So I've been told all sorts of things about how to handle cadets. Hit them hard, make them fear you, if you go soft on them they will climb over your head, they will backstab you. That seems to be the general consensus. Except I refused to conform and I have taken five batches and never been taken advantage of by my cadets. I have been questioned numerous times about why I don't seem to punish my cadets or scream at them. I don't recall that being part of my job scope. I'm hear to teach, not make lives miserable.
They listen to me precisely because I listen to them. It reminds me of an article I read about the greatest impact which teachers make in schools is not their teaching but their being. This is the same way I feel about the job of instructors. Students remember teachers for being there. The best teachers are the ones who inspire students to desire to do well. Fear merely brings people against their will to uphold a certain minimum standard, but if their hearts are not in it, it doesn't develop into something long lasting.
Ultimately I do not desire to train people to become good soldiers. I desire to train people to become good people, people who just happen to have good soldering skills. I am thankful for real leadership I have learnt from my time in school and from a select few people in NS. It is unfortunate though that quite a substantial majority subscribe to a terrible belief system, and it seems like it is not changing anytime soon.
One of the things that NS really takes away from you is time. Yes studies takes away your time too, but it's more flexible and doesn't force you to stay in camp (full time job though hmm). I'm not complaining though, I'll have to say it's a trade off. One thing I really appreciate about NS is the fact that there isn't any homework and time off is really time off.
One thing NS really challenged me to make the best of this limited resource of time. There's only that much time I can spend out of camp, so I need to make choices wisely. Do I meet friends for dinner? Do I go home and spend some time with family and just chill? Do I stay in camp to get more rest? What about things like driving lessons? Then there's the matter of the spaces of leisure time in camp. How can I maximize the use of this time, especially since I don't have the liberty to do whatever I want?
I'm going to talk briefly about something not everyone will understand for awhile now so just roll along with me first. I often jokingly use a dominion analogy for time and life but in all seriousness its quite true. One of the things you eventually learn as you play more of dominion is that with the exception of curses, all dominion cards are good. Starting estates are valuable as victory points, coppers as your most basic economy. Yet you thrash these cards as soon as you can because while all cards are good, estates are good only at the right time, coppers are good things that are bad in excess and in the abundance of better things.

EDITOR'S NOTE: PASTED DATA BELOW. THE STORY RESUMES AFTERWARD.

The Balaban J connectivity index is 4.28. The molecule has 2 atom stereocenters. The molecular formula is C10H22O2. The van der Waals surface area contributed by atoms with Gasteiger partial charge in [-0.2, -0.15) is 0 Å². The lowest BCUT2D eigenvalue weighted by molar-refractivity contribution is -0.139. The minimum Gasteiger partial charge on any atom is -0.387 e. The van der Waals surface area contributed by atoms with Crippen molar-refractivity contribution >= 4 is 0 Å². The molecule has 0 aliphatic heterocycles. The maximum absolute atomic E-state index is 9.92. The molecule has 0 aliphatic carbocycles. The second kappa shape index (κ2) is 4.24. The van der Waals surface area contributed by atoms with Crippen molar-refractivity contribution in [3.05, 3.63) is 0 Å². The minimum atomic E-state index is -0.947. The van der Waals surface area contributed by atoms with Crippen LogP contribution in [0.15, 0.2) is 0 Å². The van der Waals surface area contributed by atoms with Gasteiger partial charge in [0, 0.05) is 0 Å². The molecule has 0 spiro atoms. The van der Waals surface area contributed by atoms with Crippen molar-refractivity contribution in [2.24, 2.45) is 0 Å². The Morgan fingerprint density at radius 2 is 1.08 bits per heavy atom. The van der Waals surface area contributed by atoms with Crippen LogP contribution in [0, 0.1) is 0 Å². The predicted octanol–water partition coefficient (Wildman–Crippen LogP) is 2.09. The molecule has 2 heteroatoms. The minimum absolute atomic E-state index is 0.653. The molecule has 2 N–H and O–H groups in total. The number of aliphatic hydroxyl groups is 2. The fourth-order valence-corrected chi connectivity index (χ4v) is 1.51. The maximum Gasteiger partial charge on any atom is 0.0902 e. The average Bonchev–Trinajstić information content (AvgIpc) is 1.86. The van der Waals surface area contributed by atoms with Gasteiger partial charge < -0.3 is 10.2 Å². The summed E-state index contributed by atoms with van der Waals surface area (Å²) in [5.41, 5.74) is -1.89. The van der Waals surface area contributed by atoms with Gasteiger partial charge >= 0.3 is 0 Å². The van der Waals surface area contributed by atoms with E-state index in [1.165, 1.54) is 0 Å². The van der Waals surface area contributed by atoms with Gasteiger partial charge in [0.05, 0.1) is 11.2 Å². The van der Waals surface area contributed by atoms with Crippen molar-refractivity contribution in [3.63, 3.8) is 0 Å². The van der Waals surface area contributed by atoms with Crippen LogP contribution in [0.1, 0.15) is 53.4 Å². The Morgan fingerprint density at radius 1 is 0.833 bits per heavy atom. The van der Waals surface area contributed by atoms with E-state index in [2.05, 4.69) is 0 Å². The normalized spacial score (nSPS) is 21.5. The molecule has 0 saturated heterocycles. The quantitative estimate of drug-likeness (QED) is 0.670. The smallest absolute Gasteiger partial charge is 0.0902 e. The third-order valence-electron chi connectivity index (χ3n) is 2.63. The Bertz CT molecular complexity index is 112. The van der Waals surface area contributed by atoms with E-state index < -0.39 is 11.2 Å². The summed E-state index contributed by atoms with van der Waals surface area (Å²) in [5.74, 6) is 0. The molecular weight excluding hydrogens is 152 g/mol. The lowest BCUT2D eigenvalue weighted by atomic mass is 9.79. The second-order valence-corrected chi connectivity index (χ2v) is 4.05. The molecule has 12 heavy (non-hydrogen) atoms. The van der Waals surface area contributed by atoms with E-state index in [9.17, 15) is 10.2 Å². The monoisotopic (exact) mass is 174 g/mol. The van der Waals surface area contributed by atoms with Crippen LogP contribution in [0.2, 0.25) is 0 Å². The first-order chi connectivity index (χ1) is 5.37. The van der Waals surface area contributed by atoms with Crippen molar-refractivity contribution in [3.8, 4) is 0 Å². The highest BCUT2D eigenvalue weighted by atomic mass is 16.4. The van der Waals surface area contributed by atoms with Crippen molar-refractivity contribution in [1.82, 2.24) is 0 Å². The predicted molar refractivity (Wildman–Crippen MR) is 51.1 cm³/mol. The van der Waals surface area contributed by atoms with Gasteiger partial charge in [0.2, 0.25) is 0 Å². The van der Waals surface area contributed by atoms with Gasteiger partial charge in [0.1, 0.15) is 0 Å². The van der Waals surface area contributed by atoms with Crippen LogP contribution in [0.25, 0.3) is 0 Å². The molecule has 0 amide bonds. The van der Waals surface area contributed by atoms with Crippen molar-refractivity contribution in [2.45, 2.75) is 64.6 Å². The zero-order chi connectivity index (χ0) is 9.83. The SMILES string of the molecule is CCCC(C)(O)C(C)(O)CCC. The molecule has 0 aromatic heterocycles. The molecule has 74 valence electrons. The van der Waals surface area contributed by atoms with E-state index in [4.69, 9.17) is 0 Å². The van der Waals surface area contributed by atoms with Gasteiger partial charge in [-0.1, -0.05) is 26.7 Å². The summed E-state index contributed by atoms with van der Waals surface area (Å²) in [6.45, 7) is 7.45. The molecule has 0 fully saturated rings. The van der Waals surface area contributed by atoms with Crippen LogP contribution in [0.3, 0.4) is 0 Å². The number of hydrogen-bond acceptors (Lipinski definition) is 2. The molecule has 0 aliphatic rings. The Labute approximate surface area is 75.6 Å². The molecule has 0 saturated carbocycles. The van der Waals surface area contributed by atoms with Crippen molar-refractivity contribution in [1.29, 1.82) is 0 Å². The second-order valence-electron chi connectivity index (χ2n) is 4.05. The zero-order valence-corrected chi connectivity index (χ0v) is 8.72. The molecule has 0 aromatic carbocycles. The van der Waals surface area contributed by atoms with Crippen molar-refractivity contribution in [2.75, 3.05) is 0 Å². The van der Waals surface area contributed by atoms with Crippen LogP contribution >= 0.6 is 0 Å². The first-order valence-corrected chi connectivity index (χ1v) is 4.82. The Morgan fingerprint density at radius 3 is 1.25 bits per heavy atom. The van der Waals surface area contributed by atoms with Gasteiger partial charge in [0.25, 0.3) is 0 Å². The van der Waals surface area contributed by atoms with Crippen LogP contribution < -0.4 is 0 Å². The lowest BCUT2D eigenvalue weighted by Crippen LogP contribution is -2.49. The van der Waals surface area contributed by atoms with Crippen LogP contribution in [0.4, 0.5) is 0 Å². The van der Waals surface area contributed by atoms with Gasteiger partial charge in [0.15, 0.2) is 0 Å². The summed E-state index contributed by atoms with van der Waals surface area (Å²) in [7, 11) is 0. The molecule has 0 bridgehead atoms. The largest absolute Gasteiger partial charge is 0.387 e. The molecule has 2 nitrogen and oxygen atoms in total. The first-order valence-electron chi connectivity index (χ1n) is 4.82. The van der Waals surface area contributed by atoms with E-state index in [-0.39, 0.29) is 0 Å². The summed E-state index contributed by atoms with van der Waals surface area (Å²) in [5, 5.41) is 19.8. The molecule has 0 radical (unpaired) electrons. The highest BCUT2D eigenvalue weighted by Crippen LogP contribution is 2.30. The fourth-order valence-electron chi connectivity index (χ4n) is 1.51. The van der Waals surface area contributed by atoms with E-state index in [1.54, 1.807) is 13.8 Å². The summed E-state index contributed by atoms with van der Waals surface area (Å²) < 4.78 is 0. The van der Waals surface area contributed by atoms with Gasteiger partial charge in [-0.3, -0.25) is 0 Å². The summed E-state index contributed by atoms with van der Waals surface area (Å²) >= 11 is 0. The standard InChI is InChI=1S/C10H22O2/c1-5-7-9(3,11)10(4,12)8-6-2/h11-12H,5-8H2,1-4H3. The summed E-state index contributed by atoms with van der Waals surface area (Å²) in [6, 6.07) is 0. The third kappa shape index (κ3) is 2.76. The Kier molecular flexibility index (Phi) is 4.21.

Taking it to an even higher level, even good expensive cards may not necessary good buys in a particular situation because of the opportunity cost. Cartographer is a cantrip which certainly can't hurt your deck, but if getting a cartographer means missing out on gaining a witch instead, then it should be considered more carefully. Terminal actions are much stronger than their non terminal counterparts, but too many terminals will collide and render them useless. What I'm trying to say is, life is like that. There are many things which aren't inherently bad in and of itself, but there's a need to thin the deck of our lives. We don't just clear the junk, we need to make space for the things which are truly valuable.
For those who didn't really understand the dominion terminologies, I hope you can still follow what I speak about opportunity costs and making space for what's valuable. The thing about making space though is that I find it so easy to talk about but so incredibly difficult to execute. It's a good thing then that NS challenges me in this. I find that all these restrictions have helped me to refine my ideas about what is truly important to me and what are things that while nice to have are not absolutely fundamental. It's still a daily challenge and I'm finding the old disease creep back into me now that I have a relative abundance of free time once again, but it has helped put things in perspective and I believe that is something which will stay with me.